Let’s say you know someone who has had a tough time of it during the Great Recession. It could be a neighbor, someone in the extended family or someone you’ve come across in the course of your daily business as a real estate broker.
That particular someone lost his job and, after hanging in there for the past couple of years, has finally depleted his savings. Now he and his family are in danger of losing their home. They are depressed and feeling stranded, not really knowing where they are going to be living next month.
You want to help, but don’t have a clue as to where to find the necessary aid. Everyone wants to know where they can turn for help.
The answer to this question will soon come from Aunt Bertha. Or, to be exact, www.auntbertha.com.
The brainchild of Erine Gray of Austin, Texas, Aunt Bertha is intended to be a kind of online social worker, where people can find services for those in need.
Specifically, the site collects all federal, state, county, city and charity program information on need-based services, making it all available to anyone with Internet access.
"Using information we learn about programs, and what we learn from the user, we match people with services," Gray says.
The site is for any need, whether it’s health or education. But during Aunt Bertha’s test phase, Gray saw a lot of people coming to the site for help finding shelter.
"We don’t focus on housing, but it has been a big part of what we do," Gray says. "Very early on, we had several people contact the site saying, ‘I’m facing foreclosure, what can I do about it?’ They were looking for housing programs and in some cases shelters."
The site makes it easy for people in need to find government-run housing programs, or temporary housing, or solutions offered by nonprofits, he said.
"One of the things that we have been able to do is point them to resources so they can find transitional housing," Gray explains. "If someone has lost their residence due to a foreclosure, we redirect to a local charity or non-profit that focuses on finding people housing. That’s been a common chase."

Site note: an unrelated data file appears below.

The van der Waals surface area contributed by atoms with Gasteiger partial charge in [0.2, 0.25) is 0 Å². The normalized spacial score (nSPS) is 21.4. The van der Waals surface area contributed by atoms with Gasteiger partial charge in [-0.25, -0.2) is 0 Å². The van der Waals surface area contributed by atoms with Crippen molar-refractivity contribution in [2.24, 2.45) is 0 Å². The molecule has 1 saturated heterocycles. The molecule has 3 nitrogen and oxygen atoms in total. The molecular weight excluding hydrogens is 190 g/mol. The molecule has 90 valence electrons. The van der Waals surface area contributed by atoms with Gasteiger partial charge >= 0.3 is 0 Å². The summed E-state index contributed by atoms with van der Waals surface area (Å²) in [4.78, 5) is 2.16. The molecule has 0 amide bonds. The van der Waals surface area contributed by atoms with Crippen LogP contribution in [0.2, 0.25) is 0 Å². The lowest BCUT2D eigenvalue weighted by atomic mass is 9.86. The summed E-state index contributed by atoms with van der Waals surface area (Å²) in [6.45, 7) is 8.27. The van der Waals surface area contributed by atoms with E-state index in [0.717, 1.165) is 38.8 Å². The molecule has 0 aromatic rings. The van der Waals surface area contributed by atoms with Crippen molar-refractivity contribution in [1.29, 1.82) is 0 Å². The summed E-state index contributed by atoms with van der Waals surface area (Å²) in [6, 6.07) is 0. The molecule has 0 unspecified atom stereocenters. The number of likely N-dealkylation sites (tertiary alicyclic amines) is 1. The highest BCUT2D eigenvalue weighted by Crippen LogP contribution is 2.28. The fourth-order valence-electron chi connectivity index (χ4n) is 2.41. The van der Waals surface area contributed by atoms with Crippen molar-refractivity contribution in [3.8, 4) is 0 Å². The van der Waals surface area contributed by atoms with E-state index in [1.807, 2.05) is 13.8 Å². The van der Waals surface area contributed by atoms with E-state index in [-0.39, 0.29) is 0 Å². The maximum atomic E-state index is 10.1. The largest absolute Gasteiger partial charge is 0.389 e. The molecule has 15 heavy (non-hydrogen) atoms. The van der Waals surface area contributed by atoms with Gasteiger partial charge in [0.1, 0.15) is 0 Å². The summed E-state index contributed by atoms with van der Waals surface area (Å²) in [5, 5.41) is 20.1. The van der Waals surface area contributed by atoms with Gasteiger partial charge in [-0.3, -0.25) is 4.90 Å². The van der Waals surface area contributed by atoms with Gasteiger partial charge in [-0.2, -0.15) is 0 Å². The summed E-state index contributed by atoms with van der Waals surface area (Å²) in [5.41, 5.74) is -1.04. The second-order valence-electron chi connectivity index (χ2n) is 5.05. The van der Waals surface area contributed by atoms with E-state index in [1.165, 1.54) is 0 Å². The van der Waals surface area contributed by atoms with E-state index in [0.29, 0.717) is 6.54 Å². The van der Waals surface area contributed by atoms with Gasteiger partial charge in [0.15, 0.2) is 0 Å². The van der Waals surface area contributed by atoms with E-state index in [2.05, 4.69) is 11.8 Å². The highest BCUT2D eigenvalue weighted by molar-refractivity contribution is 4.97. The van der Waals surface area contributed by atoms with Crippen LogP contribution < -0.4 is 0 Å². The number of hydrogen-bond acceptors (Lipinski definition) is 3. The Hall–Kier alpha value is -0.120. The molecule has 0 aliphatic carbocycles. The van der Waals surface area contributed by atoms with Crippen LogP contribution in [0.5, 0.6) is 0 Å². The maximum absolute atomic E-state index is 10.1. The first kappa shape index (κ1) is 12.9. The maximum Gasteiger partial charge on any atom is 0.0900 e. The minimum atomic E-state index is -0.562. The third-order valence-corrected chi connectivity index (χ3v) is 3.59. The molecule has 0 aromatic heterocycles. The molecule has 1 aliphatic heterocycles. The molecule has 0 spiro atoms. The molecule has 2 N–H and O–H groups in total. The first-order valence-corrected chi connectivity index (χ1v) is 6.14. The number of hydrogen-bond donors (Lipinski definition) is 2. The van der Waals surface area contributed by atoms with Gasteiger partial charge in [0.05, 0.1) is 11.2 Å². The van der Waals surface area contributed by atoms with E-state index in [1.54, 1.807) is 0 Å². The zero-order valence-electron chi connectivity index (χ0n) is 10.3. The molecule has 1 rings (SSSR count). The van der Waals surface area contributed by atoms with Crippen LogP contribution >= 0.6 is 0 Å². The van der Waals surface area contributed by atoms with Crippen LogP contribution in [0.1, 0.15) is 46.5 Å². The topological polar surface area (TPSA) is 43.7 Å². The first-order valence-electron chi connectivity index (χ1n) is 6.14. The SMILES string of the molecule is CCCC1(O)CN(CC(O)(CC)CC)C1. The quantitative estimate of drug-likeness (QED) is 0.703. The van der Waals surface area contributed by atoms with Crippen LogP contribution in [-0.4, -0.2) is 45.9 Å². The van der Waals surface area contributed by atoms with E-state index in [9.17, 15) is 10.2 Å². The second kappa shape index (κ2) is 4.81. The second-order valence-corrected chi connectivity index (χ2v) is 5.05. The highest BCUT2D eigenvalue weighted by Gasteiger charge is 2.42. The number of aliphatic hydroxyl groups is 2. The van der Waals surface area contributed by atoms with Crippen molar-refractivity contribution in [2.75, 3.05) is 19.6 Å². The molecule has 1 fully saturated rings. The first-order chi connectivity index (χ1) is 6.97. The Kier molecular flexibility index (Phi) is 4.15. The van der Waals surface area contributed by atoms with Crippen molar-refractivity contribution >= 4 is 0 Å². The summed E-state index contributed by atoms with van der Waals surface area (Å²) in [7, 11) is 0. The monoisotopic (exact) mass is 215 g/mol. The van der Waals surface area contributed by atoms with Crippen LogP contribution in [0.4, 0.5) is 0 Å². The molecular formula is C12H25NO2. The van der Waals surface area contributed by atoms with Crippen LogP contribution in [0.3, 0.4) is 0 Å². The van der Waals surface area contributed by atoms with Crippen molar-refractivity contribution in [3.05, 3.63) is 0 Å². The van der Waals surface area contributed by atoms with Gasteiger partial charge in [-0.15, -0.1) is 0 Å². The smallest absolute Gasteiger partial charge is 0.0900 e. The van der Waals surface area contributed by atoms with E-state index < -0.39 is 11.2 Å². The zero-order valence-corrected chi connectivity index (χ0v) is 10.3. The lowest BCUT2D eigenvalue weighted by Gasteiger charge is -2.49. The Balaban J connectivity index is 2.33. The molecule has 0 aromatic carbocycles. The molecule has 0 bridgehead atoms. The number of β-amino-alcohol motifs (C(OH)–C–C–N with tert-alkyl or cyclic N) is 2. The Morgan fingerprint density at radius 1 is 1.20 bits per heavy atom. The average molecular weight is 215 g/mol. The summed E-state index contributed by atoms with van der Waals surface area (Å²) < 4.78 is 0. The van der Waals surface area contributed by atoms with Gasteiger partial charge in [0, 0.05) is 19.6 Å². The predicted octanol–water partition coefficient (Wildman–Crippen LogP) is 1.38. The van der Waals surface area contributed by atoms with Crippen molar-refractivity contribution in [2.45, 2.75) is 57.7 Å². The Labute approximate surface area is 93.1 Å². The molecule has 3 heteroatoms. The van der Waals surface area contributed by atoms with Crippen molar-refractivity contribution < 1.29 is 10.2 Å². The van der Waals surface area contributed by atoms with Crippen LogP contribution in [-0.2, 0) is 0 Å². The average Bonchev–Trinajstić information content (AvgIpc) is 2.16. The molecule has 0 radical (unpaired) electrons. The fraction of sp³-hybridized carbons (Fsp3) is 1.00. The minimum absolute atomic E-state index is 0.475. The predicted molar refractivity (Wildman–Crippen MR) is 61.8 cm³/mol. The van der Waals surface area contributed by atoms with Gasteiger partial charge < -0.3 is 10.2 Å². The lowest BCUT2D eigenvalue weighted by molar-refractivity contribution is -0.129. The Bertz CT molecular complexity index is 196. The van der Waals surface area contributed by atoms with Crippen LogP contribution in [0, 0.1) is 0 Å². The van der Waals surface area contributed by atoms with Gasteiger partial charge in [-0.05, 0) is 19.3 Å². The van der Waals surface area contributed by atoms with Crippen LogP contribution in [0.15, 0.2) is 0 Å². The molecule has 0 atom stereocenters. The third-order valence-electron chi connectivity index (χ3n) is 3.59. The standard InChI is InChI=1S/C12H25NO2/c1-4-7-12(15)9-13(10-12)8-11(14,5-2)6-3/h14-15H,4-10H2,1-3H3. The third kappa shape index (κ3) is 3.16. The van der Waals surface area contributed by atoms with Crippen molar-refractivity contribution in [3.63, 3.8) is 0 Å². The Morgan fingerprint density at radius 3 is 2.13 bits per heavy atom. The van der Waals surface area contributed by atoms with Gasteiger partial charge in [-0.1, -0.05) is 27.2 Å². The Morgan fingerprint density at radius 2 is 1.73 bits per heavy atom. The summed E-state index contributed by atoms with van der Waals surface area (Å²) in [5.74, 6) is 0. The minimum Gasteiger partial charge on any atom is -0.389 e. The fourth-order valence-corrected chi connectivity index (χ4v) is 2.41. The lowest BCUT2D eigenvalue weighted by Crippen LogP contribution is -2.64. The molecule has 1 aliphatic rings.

But shouldn’t banks or any some other entity be doing this?
"There are government-run call centers that will help people find services and they do a good job," he says. "Our goal is for the people who want to find solutions themselves. It’s hard for people down on their luck to work with someone else — they are embarrassed. The feedback that I receive from our users is they would like to find this information themselves without having to talk with someone at a call center."
Gray’s own experience helping his disabled mother — he became her guardian when he was 26 — motivated to put his training in economics and computer science into the start-up firm.
"It was one of those circumstances in life where you are dealt a situation you don’t know how to deal with," Gray recalls. "I had to help her navigate the system, find services. There are all sorts of programs out there. I was familiar with computers and I still had trouble navigating the system."
The idea for Aunt Bertha gestated for about six years until almost two years ago when he started building out the concept.
I asked him where the name Aunt Bertha came from.
"Everyone has a family member that they trust, who they went to if they got in trouble and maybe going to your parents wasn’t such a good idea," he says. "So, I was looking for a maternal name from the 1950s and came up with Bertha. The site became Aunt Bertha."
The website was launched in June 2011 to serve the Austin area. It has since been rolled out across Texas. Currently, it’s collecting data from localities in Oklahoma, New Mexico and Arkansas. The intent is to roll Aunt Bertha out state by state.
Steve Bergsman is a freelance writer in Arizona and author of several books. His latest book, "Growing Up Levittown: In a Time of Conformity, Controversy and Cultural Crisis," is now available for sale on Amazon.com.
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